How to balance competing interests

Last week, conservatives made effective political use of the Health and Human Services rule requiring employers and insurers to provide reproductive-health benefits at no cost to energize socially conservative voters — so much so that the White House scrambled to find an “accommodation” that would satisfy birth-control advocates yet somehow not cede more ground to religious conservatives. Even after this effort, the Catholic bishops appear not fully satisfied. They and others, for political reasons and perhaps some from sincerely held beliefs, continue to argue “religious freedom” is under attack by the Obama administration. Notwithstanding the administration’s face-saving change to the rule, the issue is less about religion and more about the appropriate benefit package as we move toward universal healthcare.

By wrapping their objections under the cloak of “freedom of religion,” these politicians distracted voters and the public from important and critical policy questions regarding what services and products should be covered by health insurance. They argued that the “religious liberty” of certain employers is more important than the reproductive health of countless women, many of whom are Catholic. The “religious liberty” of these religious employers apparently is morally superior to the rights of employees who access healthcare through these employers. Employees apparently should not be free to make decisions about their healthcare and whether those decisions conflict or conform to their beliefs, religious or otherwise. If this is really about religious freedom, why is the “religious liberty” of a Catholic — or a non-Catholic who works for a Catholic-affiliated institution — who decides to use contraceptives less deserving of protection than the “religious liberty” of the institution that employs her? Who is interfering with whose “religious liberty?”

In truth, the issue is not about religious freedom at all — rather, it is about whether this rule is fair in its application to a broad and heterogeneous range of employers (and employees) with a multitude of beliefs and value systems. Having worked in government at the highest levels, I know that governing is about finding a balance between competing interests. It is about finding a path to achieving goals that are widely shared though there is disagreement about the means to get there.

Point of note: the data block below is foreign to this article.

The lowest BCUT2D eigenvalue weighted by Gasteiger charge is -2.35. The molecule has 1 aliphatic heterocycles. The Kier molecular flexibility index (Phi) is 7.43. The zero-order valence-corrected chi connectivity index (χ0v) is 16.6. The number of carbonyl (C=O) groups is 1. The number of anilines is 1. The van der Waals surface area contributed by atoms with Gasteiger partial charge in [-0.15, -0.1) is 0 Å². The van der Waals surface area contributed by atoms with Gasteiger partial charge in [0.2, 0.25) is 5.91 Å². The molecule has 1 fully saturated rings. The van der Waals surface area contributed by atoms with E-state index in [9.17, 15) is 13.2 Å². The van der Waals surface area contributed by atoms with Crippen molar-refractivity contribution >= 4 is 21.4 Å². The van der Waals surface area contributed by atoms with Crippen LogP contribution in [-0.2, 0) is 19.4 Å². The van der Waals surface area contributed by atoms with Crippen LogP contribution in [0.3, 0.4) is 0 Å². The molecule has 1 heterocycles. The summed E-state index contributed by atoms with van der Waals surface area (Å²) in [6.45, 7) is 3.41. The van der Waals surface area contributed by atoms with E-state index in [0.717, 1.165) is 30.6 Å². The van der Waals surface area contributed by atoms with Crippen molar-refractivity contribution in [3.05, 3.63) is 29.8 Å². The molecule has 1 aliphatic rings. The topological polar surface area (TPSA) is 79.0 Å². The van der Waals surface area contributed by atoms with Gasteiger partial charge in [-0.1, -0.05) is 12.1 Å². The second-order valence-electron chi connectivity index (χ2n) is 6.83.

Providing greater access to healthcare and health insurance is a widely shared goal; how to get there is wildly disputed. In this case, we have employers who are affiliated with religious organizations — hospitals, schools, day care centers, universities, etc. — who are acting as employers, involved in lines of business not strictly within the religious realm. And in a world where so many Americans obtain health insurance through their employers, what is an appropriate or standard health benefit package is quite an important issue. 

Today we recognize that prescription insurance is a critical component of health insurance. Moreover, after some early struggles (relating to Viagra being covered under health insurance but not birth control), it is now common to have contraceptives be part of prescription coverage.

Understanding this context makes it obvious that the original HHS rule took common expectations of what should be covered, and balanced those against the concerns of employers affiliated with religious institutions. The revised rule — religiously affiliated employers will not be required to pay for contraceptive benefits — allows both sides to claim victory. But it is the rest of us who will pay the price. Yes, insurers will now pick up the bill for contraceptives, but do we really think that insurers will just eat those out-of-pocket costs out of the goodness of their hearts? No, they will pass those costs on to the rest of us through higher fees to other non-religious employers and individuals who purchase insurance.

Moreover, the delay in obtaining some uniformity regarding standard benefit packages across the country as we begin to implement healthcare reform means that institutions, not individuals, continue to determine the universe of choices. I thought individual freedom was a cornerstone of conservatism — apparently not, when it conflicts with a politically useful issue such as religious freedom. But if we are going to debate “religious liberty,” let’s first be clear about whose “religious liberty” we ought to be protecting. All things being equal, I would take individuals over institutions telling people what their choices are.

So as we save for another day the question of religiously affiliated institutions acting as employers in non-religious activities, is it fair and right for the government to require that they play by the same rules as other employers? Those who would respond by saying we should not require any employer or insurer to offer reproductive services would be ignoring both good health and good business practices. At least then, however, we would be arguing about the central points of healthcare policy, not the peripheral and distracting issue of religious freedom.

Echaveste served as White House deputy chief of staff during the Clinton administration.